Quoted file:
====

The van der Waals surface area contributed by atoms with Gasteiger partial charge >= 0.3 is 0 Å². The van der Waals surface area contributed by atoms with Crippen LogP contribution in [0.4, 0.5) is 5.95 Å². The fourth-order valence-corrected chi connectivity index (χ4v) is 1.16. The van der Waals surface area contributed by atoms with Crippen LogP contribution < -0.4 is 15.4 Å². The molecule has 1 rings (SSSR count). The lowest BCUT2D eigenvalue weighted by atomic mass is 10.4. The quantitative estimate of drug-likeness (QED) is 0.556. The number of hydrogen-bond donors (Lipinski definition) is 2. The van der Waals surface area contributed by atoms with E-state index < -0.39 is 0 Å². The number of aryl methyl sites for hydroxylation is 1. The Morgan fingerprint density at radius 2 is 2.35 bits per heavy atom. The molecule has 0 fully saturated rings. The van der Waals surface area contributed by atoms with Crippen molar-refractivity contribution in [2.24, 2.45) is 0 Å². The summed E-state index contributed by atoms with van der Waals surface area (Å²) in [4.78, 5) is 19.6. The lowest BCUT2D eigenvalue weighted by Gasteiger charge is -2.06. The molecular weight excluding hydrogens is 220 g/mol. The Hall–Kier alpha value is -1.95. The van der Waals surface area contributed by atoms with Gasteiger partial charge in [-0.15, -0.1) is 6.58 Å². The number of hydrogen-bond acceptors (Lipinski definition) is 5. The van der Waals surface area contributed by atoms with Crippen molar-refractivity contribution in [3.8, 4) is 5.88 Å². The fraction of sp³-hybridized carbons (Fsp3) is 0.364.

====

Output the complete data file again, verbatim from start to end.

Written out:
The van der Waals surface area contributed by atoms with Gasteiger partial charge >= 0.3 is 0 Å². The van der Waals surface area contributed by atoms with Crippen LogP contribution in [0.4, 0.5) is 5.95 Å². The fourth-order valence-corrected chi connectivity index (χ4v) is 1.16. The van der Waals surface area contributed by atoms with Crippen LogP contribution < -0.4 is 15.4 Å². The molecule has 1 rings (SSSR count). The lowest BCUT2D eigenvalue weighted by atomic mass is 10.4. The quantitative estimate of drug-likeness (QED) is 0.556. The number of hydrogen-bond donors (Lipinski definition) is 2. The van der Waals surface area contributed by atoms with E-state index < -0.39 is 0 Å². The number of aryl methyl sites for hydroxylation is 1. The Morgan fingerprint density at radius 2 is 2.35 bits per heavy atom. The molecule has 0 fully saturated rings. The van der Waals surface area contributed by atoms with Crippen molar-refractivity contribution in [2.24, 2.45) is 0 Å². The summed E-state index contributed by atoms with van der Waals surface area (Å²) in [4.78, 5) is 19.6. The lowest BCUT2D eigenvalue weighted by Gasteiger charge is -2.06. The molecular weight excluding hydrogens is 220 g/mol. The Hall–Kier alpha value is -1.95. The van der Waals surface area contributed by atoms with Gasteiger partial charge in [-0.15, -0.1) is 6.58 Å². The number of hydrogen-bond acceptors (Lipinski definition) is 5. The van der Waals surface area contributed by atoms with Crippen molar-refractivity contribution in [3.8, 4) is 5.88 Å². The fraction of sp³-hybridized carbons (Fsp3) is 0.364.